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Avandia's fight for survival

Bottles of Avandia diabetes medication

TEXT OF STORY

SCOTT JAGOW: A couple weeks ago, we told you about a diabetes drug that could be dangerous. A study found Avandia might cause heart problems. Today, Congress holds a hearing on Avandia, and drugmaker GlaxoSmithKline plans to fight like hell. Helen Palmer reports from our Health Desk at WGBH.

Helen Palmer: Avandia is Glaxo's second-biggest earner and a blockbuster.

Donny Wong: In 2006, the drug generated over $2.5 billion in sales.

Decision Resources analyst Donny Wong:

Wong: And the drug has another five years of patent life to it, so that's a lot of potential earnings that Glaxo is trying to protect.

So the company's aggressively defending the drug with full page and a half advertisements in papers nationwide to reassure patients.

But company shares hit a two-year low yesterday. Wong say that's an overreaction — uncontrolled diabetes is far more dangerous than what seems to be only a slight increase in heart risk with Avandia.

The specialists aren't as concerned as the primary care physicians and for diabetes, primary care physicians do tend to be the primary prescribers.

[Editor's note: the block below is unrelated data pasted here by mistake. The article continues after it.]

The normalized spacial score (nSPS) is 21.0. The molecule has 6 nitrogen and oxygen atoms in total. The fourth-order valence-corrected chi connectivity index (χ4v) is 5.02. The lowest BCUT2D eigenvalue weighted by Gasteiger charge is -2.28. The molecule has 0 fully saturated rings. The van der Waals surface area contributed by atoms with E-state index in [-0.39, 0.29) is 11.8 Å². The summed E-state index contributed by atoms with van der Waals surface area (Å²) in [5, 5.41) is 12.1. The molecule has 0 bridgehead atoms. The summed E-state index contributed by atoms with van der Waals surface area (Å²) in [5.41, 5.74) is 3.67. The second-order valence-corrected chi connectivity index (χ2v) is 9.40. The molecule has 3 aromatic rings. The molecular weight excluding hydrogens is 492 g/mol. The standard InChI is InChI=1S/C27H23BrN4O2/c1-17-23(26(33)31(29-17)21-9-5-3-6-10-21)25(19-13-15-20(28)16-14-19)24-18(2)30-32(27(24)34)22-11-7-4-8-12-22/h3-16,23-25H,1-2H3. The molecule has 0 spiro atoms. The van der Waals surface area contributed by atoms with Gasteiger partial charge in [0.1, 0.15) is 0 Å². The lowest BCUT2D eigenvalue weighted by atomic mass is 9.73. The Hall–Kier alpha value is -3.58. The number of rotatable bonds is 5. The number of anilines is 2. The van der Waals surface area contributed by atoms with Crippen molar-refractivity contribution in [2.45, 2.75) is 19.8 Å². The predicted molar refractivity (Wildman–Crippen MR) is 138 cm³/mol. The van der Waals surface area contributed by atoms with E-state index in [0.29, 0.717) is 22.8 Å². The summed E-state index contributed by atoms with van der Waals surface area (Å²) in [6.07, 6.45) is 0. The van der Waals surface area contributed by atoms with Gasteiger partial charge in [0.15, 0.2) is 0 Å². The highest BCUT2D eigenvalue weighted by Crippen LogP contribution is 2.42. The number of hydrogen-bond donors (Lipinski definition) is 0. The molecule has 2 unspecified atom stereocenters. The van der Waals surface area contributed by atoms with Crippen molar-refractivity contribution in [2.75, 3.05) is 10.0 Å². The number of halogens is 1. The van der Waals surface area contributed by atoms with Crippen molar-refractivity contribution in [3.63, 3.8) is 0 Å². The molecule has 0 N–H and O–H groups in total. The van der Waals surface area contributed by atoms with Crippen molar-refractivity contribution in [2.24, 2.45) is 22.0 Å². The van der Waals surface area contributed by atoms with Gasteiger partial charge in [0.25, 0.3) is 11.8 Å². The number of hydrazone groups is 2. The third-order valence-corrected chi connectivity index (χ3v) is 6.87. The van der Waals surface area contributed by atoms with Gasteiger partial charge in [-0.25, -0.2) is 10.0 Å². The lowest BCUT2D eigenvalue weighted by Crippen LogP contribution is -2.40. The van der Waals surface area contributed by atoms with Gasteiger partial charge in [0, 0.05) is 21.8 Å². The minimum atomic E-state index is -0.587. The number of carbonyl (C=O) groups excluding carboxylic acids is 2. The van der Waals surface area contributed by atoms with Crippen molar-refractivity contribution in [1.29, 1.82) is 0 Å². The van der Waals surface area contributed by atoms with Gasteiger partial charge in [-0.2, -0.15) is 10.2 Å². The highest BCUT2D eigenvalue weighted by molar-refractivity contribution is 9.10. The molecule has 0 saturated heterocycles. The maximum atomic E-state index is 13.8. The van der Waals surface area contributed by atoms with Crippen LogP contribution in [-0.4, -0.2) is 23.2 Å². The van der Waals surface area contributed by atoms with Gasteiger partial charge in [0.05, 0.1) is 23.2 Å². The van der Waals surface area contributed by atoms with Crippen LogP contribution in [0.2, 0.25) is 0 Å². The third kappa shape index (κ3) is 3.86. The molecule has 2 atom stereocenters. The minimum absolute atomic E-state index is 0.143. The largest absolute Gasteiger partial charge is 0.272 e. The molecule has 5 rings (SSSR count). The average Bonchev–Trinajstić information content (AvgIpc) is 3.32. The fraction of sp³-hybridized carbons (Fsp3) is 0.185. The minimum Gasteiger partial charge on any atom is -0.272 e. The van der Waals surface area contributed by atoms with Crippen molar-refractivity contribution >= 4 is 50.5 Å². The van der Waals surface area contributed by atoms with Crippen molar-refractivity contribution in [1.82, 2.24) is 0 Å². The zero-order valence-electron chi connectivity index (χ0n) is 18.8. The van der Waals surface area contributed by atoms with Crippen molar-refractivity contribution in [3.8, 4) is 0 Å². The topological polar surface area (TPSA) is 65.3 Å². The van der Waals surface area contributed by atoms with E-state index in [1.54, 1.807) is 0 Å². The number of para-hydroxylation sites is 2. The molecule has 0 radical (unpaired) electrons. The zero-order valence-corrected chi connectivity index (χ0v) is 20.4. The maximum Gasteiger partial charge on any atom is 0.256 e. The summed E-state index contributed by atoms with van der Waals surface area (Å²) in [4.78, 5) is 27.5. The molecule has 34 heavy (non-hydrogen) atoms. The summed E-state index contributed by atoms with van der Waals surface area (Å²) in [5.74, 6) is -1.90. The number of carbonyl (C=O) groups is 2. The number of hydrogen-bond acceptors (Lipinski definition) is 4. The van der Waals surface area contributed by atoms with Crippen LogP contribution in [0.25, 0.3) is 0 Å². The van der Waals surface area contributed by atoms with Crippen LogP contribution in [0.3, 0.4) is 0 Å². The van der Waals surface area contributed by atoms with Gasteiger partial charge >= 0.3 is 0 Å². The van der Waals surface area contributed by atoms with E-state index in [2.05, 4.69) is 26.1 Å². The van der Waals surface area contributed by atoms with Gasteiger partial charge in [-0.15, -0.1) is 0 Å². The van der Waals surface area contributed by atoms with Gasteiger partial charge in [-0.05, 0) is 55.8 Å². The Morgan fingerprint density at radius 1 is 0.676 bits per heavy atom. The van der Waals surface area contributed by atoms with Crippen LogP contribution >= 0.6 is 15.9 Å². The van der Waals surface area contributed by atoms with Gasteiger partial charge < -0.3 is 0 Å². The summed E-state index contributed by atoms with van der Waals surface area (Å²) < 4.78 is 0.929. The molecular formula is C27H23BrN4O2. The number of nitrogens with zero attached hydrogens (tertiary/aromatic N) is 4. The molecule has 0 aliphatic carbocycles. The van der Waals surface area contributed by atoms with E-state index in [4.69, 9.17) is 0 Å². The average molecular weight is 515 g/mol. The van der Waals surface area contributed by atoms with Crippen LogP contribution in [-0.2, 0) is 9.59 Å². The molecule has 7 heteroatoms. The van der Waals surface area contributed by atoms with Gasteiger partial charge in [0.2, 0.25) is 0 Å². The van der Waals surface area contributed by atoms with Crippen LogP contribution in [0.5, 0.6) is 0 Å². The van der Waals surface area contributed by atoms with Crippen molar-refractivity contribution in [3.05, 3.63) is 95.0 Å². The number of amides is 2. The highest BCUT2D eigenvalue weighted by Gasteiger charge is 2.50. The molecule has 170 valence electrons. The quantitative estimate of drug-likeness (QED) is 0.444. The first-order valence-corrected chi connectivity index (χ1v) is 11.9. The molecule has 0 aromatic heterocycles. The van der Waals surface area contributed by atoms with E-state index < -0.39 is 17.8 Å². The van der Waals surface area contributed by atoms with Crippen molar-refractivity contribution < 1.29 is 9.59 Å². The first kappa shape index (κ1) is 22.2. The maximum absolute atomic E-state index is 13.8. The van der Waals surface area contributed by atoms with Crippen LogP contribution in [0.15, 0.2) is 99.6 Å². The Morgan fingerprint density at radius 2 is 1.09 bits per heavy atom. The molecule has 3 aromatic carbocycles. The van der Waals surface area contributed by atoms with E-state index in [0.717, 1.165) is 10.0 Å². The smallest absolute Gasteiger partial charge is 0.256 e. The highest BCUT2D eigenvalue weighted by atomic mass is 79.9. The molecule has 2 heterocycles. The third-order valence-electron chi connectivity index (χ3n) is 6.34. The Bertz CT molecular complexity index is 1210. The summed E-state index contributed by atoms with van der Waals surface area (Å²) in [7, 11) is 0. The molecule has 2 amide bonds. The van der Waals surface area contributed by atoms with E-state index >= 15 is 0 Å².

Just after the New England Journal article was published, the share of new prescriptions for Avandia dropped from 10 percent of all diabetes medications to zero.

In Boston, I'm Helen Palmer for Marketplace.

TEXT OF STORY

SCOTT JAGOW: A couple weeks ago, we told you about a diabetes drug that could be dangerous. A study found Avandia might cause heart problems. Today, Congress holds a hearing on Avandia, and drugmaker GlaxoSmithKline plans to fight like hell. Helen Palmer reports from our Health Desk at WGBH.

Helen Palmer: Avandia is Glaxo's second-biggest earner and a blockbuster.

Donny Wong: In 2006, the drug generated over $2.5 billion in sales.

Decision Resources analyst Donny Wong:

Wong: And the drug has another five years of patent life to it, so that's a lot of potential earnings that Glaxo is trying to protect.

So the company's aggressively defending the drug with full page and a half advertisements in papers nationwide to reassure patients.

But company shares hit a two-year low yesterday. Wong say that's an overreaction — uncontrolled diabetes is far more dangerous than what seems to be only a slight increase in heart risk with Avandia.

The specialists aren't as concerned as the primary care physicians and for diabetes, primary care physicians do tend to be the primary prescribers.

Just after the New England Journal article was published, the share of new prescriptions for Avandia dropped from 10 percent of all diabetes medications to zero.

In Boston, I'm Helen Palmer for Marketplace.

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